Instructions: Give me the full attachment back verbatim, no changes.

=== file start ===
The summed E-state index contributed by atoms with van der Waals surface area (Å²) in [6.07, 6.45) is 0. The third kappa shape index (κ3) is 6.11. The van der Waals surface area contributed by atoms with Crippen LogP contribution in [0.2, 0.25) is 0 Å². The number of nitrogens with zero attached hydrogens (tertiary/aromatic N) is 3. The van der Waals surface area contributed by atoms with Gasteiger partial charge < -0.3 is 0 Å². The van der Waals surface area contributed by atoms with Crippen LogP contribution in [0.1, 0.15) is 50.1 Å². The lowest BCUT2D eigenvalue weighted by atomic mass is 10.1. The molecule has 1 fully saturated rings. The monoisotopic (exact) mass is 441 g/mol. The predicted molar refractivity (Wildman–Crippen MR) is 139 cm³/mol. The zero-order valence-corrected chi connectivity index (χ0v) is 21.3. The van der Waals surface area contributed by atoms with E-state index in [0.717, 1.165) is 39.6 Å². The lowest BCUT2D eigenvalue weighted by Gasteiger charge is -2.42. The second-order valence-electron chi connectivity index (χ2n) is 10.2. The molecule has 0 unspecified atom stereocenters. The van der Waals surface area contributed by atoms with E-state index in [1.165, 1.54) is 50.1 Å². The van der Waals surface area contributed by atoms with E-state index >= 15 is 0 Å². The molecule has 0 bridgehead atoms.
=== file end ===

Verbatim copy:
The summed E-state index contributed by atoms with van der Waals surface area (Å²) in [6.07, 6.45) is 0. The third kappa shape index (κ3) is 6.11. The van der Waals surface area contributed by atoms with Crippen LogP contribution in [0.2, 0.25) is 0 Å². The number of nitrogens with zero attached hydrogens (tertiary/aromatic N) is 3. The van der Waals surface area contributed by atoms with Gasteiger partial charge < -0.3 is 0 Å². The van der Waals surface area contributed by atoms with Crippen LogP contribution in [0.1, 0.15) is 50.1 Å². The lowest BCUT2D eigenvalue weighted by atomic mass is 10.1. The molecule has 1 fully saturated rings. The monoisotopic (exact) mass is 441 g/mol. The predicted molar refractivity (Wildman–Crippen MR) is 139 cm³/mol. The zero-order valence-corrected chi connectivity index (χ0v) is 21.3. The van der Waals surface area contributed by atoms with E-state index in [0.717, 1.165) is 39.6 Å². The lowest BCUT2D eigenvalue weighted by Gasteiger charge is -2.42. The second-order valence-electron chi connectivity index (χ2n) is 10.2. The molecule has 0 unspecified atom stereocenters. The van der Waals surface area contributed by atoms with E-state index in [1.165, 1.54) is 50.1 Å². The van der Waals surface area contributed by atoms with E-state index >= 15 is 0 Å². The molecule has 0 bridgehead atoms.